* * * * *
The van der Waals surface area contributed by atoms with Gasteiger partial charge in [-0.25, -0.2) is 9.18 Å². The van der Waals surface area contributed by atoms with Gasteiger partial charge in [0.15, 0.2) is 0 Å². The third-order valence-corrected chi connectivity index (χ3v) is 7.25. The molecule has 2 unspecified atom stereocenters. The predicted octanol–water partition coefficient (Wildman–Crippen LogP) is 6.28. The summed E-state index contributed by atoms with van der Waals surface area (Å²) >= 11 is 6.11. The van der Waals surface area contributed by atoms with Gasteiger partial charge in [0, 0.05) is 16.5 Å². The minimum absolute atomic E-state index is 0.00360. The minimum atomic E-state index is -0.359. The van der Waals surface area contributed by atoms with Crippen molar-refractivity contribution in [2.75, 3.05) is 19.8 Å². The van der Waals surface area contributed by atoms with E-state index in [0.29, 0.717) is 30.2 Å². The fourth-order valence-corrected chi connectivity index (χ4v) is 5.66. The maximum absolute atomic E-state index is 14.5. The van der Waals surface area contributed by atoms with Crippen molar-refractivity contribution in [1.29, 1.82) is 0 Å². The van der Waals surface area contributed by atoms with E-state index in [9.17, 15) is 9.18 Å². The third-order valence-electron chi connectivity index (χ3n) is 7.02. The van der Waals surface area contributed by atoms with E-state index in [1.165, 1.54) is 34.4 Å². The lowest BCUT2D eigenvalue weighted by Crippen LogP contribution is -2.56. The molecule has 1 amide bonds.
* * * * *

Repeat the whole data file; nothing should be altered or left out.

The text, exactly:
The van der Waals surface area contributed by atoms with Gasteiger partial charge in [-0.25, -0.2) is 9.18 Å². The van der Waals surface area contributed by atoms with Gasteiger partial charge in [0.15, 0.2) is 0 Å². The third-order valence-corrected chi connectivity index (χ3v) is 7.25. The molecule has 2 unspecified atom stereocenters. The predicted octanol–water partition coefficient (Wildman–Crippen LogP) is 6.28. The summed E-state index contributed by atoms with van der Waals surface area (Å²) >= 11 is 6.11. The van der Waals surface area contributed by atoms with Gasteiger partial charge in [0, 0.05) is 16.5 Å². The minimum absolute atomic E-state index is 0.00360. The minimum atomic E-state index is -0.359. The van der Waals surface area contributed by atoms with Crippen molar-refractivity contribution in [2.75, 3.05) is 19.8 Å². The van der Waals surface area contributed by atoms with E-state index in [0.29, 0.717) is 30.2 Å². The fourth-order valence-corrected chi connectivity index (χ4v) is 5.66. The maximum absolute atomic E-state index is 14.5. The van der Waals surface area contributed by atoms with Crippen molar-refractivity contribution in [1.29, 1.82) is 0 Å². The van der Waals surface area contributed by atoms with E-state index in [9.17, 15) is 9.18 Å². The third-order valence-electron chi connectivity index (χ3n) is 7.02. The van der Waals surface area contributed by atoms with E-state index in [1.165, 1.54) is 34.4 Å². The lowest BCUT2D eigenvalue weighted by Crippen LogP contribution is -2.56. The molecule has 1 amide bonds.